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I start by saying that I am not really familiar with AD and DMZs.

In my company, we have a DMZ with one server, isolated from the internal network (only a few open ports) and exposed to the web. There are some IIS applications running which have access to the SQL Server.

I wanted to update the connectionstrings, remove userId and password, use Integrated Security = true and set a proper user to the application pool in order to remove the cleartext/hardcoded password from the web.configs.

The problem is that the server does not recognize the user, since the server is not part of the AD domain.

I'm quite sure there is a clean solution for such a scenario, but no clue. What should I do?

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  • You can only use “Integrated Security = true” if your web server is joined to the same domain (or a trust relationship exists) as the SQL server. – Greg W Jul 8 '20 at 0:19
  • So what do you suggest? Sould I add the server to the domain in oder to be able to use Integrated Security = True? – Emaborsa Jul 8 '20 at 10:01
  • That decision is up to you. Is it an insurmountable objective or something that can easily be done? – Greg W Jul 8 '20 at 10:29
  • I think it's not a matter of how much effort such a change requieres, but rather about security. I am trying to understand if it's better to keep the password visible, keep the server outside of the domain, or maybe another solution. – Emaborsa Jul 8 '20 at 11:03
  • Integrated security is more secure as the authentication isn’t in the clear (and even more secure if using Kerberos). That said, the server is in the DMZ for a reason and domain-joining DMZ servers come with it’s own risks. – Greg W Jul 8 '20 at 11:06
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I wanted to update the connectionstrings, remove userId and password, use Integrated Security = true and set a proper user to the application pool in order to remove the cleartext/hardcoded password from the web.configs.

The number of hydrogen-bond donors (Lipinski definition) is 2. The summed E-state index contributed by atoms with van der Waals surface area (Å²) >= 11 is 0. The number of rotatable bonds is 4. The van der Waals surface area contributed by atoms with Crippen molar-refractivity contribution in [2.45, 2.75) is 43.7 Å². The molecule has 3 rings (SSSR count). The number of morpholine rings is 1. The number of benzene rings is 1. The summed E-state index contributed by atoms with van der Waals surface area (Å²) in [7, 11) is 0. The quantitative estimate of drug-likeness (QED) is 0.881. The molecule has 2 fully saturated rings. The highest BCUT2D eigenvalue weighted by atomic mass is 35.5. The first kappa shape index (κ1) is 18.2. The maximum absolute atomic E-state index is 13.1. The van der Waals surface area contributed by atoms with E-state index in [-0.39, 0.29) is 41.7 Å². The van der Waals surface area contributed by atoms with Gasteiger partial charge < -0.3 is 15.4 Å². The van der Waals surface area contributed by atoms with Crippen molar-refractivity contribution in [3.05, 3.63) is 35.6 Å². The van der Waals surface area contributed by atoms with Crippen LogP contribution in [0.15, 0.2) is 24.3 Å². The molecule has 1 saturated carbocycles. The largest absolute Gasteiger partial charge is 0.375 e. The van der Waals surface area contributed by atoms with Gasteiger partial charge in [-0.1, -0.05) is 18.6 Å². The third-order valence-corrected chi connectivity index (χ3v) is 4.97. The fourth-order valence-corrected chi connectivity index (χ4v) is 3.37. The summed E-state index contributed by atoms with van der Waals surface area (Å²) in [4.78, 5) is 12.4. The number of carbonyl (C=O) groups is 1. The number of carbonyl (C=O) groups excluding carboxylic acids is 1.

As others have stated, you cannot use integrated security if the system is not joined to Active Directory.

You also don't need to do this because the connection strings can be encrypted.

Use the following commands from a command prompt where the web.config is located:

%SYSTEMROOT%\Microsoft.NET\Framework64\v4.0.30319\aspnet_regiis.exe -pef connectionStrings "."

If the app pool runs under an account and not local system:

%SYSTEMROOT%\Microsoft.NET\Framework64\v4.0.30319\aspnet_regiis -pa "NetFrameworkConfigurationKey" "accountusername"

If there are multiple IIS servers in a farm, they all need to have the same machine key, which they probably already do.

More information:

https://docs.microsoft.com/en-us/aspnet/web-forms/overview/data-access/advanced-data-access-scenarios/protecting-connection-strings-and-other-configuration-information-cs

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  • Good point. It doesn’t avoid the credentials being sent in the clear to SQL Server unless that connection is encrypted also. – Greg W Jul 8 '20 at 21:31
  • I already knew that option, but i had some problems and no one answered on my post. stackoverflow.com/questions/61679016/… – Emaborsa Jul 9 '20 at 7:47
  • @GregW: Yes that is a different wormcan. The only way to truly address that is to enforce encryption from the server side. Difficult to do after the fact. Of course the client could opt in to using encryption, but that isn't optimal. – Greg Askew Jul 9 '20 at 16:20
  • Does it matter with which user I encrypt? – Emaborsa Aug 27 '20 at 9:38
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Create a user on the DMZ server and assign it to the application pool. Create a local user on the SQL server and give it permissions in SQL management studio

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  • I fear it is not possible, as far I've understand a user has to be in the same user domain – Emaborsa Jul 9 '20 at 7:49
  • Have you tried it? – Timothy Frew Jul 10 '20 at 17:00

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